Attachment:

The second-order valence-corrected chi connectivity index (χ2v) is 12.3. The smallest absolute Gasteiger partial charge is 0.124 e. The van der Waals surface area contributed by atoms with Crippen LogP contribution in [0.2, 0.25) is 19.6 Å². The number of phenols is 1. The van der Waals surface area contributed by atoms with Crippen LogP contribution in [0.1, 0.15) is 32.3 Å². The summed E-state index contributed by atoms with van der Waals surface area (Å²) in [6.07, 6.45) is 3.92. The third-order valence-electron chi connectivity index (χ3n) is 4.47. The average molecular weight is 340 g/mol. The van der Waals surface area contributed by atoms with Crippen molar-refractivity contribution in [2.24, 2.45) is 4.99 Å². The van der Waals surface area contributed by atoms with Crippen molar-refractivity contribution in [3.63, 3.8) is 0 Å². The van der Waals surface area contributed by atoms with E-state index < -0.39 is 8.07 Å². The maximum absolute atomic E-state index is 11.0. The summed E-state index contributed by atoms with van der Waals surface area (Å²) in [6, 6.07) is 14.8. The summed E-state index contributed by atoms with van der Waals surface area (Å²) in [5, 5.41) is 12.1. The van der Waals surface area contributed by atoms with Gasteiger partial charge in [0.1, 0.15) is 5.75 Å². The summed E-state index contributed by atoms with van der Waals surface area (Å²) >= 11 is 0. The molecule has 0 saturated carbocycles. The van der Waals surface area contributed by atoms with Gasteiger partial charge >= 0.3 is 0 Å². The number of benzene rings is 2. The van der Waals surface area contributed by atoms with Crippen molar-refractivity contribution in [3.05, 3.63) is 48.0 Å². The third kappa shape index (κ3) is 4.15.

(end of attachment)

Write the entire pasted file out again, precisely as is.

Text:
The second-order valence-corrected chi connectivity index (χ2v) is 12.3. The smallest absolute Gasteiger partial charge is 0.124 e. The van der Waals surface area contributed by atoms with Crippen LogP contribution in [0.2, 0.25) is 19.6 Å². The number of phenols is 1. The van der Waals surface area contributed by atoms with Crippen LogP contribution in [0.1, 0.15) is 32.3 Å². The summed E-state index contributed by atoms with van der Waals surface area (Å²) in [6.07, 6.45) is 3.92. The third-order valence-electron chi connectivity index (χ3n) is 4.47. The average molecular weight is 340 g/mol. The van der Waals surface area contributed by atoms with Crippen molar-refractivity contribution in [2.24, 2.45) is 4.99 Å². The van der Waals surface area contributed by atoms with Crippen molar-refractivity contribution in [3.63, 3.8) is 0 Å². The van der Waals surface area contributed by atoms with E-state index < -0.39 is 8.07 Å². The maximum absolute atomic E-state index is 11.0. The summed E-state index contributed by atoms with van der Waals surface area (Å²) in [6, 6.07) is 14.8. The summed E-state index contributed by atoms with van der Waals surface area (Å²) in [5, 5.41) is 12.1. The van der Waals surface area contributed by atoms with Gasteiger partial charge in [0.1, 0.15) is 5.75 Å². The summed E-state index contributed by atoms with van der Waals surface area (Å²) >= 11 is 0. The molecule has 0 saturated carbocycles. The van der Waals surface area contributed by atoms with Gasteiger partial charge >= 0.3 is 0 Å². The number of benzene rings is 2. The van der Waals surface area contributed by atoms with Crippen molar-refractivity contribution in [3.05, 3.63) is 48.0 Å². The third kappa shape index (κ3) is 4.15.